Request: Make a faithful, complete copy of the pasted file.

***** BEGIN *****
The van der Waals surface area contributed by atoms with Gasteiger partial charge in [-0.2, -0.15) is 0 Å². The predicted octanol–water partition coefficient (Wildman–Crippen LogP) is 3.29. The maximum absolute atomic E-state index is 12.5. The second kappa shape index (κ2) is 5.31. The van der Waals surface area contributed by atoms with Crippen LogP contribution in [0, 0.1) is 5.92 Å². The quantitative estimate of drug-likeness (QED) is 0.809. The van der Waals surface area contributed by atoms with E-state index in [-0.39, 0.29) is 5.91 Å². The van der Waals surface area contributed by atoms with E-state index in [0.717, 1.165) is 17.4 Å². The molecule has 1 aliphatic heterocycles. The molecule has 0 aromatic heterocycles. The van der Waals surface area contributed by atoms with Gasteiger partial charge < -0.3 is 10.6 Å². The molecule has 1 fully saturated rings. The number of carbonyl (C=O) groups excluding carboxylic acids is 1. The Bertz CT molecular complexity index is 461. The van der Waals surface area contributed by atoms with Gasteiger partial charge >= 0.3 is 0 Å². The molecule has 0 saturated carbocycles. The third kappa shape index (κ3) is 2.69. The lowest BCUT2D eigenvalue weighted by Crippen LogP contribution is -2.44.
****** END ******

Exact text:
The van der Waals surface area contributed by atoms with Gasteiger partial charge in [-0.2, -0.15) is 0 Å². The predicted octanol–water partition coefficient (Wildman–Crippen LogP) is 3.29. The maximum absolute atomic E-state index is 12.5. The second kappa shape index (κ2) is 5.31. The van der Waals surface area contributed by atoms with Crippen LogP contribution in [0, 0.1) is 5.92 Å². The quantitative estimate of drug-likeness (QED) is 0.809. The van der Waals surface area contributed by atoms with E-state index in [-0.39, 0.29) is 5.91 Å². The van der Waals surface area contributed by atoms with E-state index in [0.717, 1.165) is 17.4 Å². The molecule has 1 aliphatic heterocycles. The molecule has 0 aromatic heterocycles. The van der Waals surface area contributed by atoms with Gasteiger partial charge < -0.3 is 10.6 Å². The molecule has 1 fully saturated rings. The number of carbonyl (C=O) groups excluding carboxylic acids is 1. The Bertz CT molecular complexity index is 461. The van der Waals surface area contributed by atoms with Gasteiger partial charge >= 0.3 is 0 Å². The molecule has 0 saturated carbocycles. The third kappa shape index (κ3) is 2.69. The lowest BCUT2D eigenvalue weighted by Crippen LogP contribution is -2.44.